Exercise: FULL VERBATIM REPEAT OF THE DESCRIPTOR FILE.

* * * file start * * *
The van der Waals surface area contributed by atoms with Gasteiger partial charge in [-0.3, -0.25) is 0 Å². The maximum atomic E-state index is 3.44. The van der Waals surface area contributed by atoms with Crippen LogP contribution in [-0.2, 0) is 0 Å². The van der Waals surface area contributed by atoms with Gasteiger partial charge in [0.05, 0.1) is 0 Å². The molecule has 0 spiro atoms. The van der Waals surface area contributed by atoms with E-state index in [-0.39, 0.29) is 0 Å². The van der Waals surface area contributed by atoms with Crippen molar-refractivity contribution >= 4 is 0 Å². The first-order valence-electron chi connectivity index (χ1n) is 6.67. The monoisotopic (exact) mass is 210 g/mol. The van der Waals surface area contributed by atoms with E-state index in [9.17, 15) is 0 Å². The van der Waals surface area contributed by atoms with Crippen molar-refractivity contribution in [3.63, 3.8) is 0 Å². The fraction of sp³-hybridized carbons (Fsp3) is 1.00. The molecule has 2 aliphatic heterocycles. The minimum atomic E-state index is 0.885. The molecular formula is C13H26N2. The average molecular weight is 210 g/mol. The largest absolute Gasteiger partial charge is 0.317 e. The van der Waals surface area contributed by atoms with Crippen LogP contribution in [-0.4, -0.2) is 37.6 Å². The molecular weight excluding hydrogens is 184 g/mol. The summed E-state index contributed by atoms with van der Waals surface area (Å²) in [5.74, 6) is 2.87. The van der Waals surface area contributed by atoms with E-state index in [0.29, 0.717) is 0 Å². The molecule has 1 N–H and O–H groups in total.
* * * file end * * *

The van der Waals surface area contributed by atoms with Gasteiger partial charge in [-0.3, -0.25) is 0 Å². The maximum atomic E-state index is 3.44. The van der Waals surface area contributed by atoms with Crippen LogP contribution in [-0.2, 0) is 0 Å². The van der Waals surface area contributed by atoms with Gasteiger partial charge in [0.05, 0.1) is 0 Å². The molecule has 0 spiro atoms. The van der Waals surface area contributed by atoms with E-state index in [-0.39, 0.29) is 0 Å². The van der Waals surface area contributed by atoms with Crippen molar-refractivity contribution >= 4 is 0 Å². The first-order valence-electron chi connectivity index (χ1n) is 6.67. The monoisotopic (exact) mass is 210 g/mol. The van der Waals surface area contributed by atoms with E-state index in [9.17, 15) is 0 Å². The van der Waals surface area contributed by atoms with Crippen molar-refractivity contribution in [3.63, 3.8) is 0 Å². The fraction of sp³-hybridized carbons (Fsp3) is 1.00. The molecule has 2 aliphatic heterocycles. The minimum atomic E-state index is 0.885. The molecular formula is C13H26N2. The average molecular weight is 210 g/mol. The largest absolute Gasteiger partial charge is 0.317 e. The van der Waals surface area contributed by atoms with Crippen LogP contribution in [-0.4, -0.2) is 37.6 Å². The molecular weight excluding hydrogens is 184 g/mol. The summed E-state index contributed by atoms with van der Waals surface area (Å²) in [5.74, 6) is 2.87. The van der Waals surface area contributed by atoms with E-state index in [0.29, 0.717) is 0 Å². The molecule has 1 N–H and O–H groups in total.